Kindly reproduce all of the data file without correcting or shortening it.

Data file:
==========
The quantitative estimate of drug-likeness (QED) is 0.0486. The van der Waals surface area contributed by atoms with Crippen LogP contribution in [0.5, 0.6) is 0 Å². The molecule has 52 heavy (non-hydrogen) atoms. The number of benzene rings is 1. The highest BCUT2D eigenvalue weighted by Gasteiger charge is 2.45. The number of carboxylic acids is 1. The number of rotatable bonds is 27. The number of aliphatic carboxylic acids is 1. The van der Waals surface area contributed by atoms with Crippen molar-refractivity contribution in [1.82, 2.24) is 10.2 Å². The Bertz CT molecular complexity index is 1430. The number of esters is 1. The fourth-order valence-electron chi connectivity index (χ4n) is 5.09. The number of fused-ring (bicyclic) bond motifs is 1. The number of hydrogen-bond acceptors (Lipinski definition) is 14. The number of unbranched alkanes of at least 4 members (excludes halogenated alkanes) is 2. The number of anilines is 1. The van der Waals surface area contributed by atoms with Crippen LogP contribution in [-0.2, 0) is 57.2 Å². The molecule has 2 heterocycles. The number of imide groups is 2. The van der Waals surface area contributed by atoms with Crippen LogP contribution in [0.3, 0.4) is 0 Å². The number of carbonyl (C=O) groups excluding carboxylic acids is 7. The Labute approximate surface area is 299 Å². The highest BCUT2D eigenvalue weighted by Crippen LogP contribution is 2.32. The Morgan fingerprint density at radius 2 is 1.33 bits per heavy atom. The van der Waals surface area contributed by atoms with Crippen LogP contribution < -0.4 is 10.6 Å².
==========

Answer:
The quantitative estimate of drug-likeness (QED) is 0.0486. The van der Waals surface area contributed by atoms with Crippen LogP contribution in [0.5, 0.6) is 0 Å². The molecule has 52 heavy (non-hydrogen) atoms. The number of benzene rings is 1. The highest BCUT2D eigenvalue weighted by Gasteiger charge is 2.45. The number of carboxylic acids is 1. The number of rotatable bonds is 27. The number of aliphatic carboxylic acids is 1. The van der Waals surface area contributed by atoms with Crippen molar-refractivity contribution in [1.82, 2.24) is 10.2 Å². The Bertz CT molecular complexity index is 1430. The number of esters is 1. The fourth-order valence-electron chi connectivity index (χ4n) is 5.09. The number of fused-ring (bicyclic) bond motifs is 1. The number of hydrogen-bond acceptors (Lipinski definition) is 14. The number of unbranched alkanes of at least 4 members (excludes halogenated alkanes) is 2. The number of anilines is 1. The van der Waals surface area contributed by atoms with Crippen LogP contribution in [-0.2, 0) is 57.2 Å². The molecule has 2 heterocycles. The number of imide groups is 2. The van der Waals surface area contributed by atoms with Crippen LogP contribution in [0.3, 0.4) is 0 Å². The number of carbonyl (C=O) groups excluding carboxylic acids is 7. The Labute approximate surface area is 299 Å². The highest BCUT2D eigenvalue weighted by Crippen LogP contribution is 2.32. The Morgan fingerprint density at radius 2 is 1.33 bits per heavy atom. The van der Waals surface area contributed by atoms with Crippen LogP contribution < -0.4 is 10.6 Å².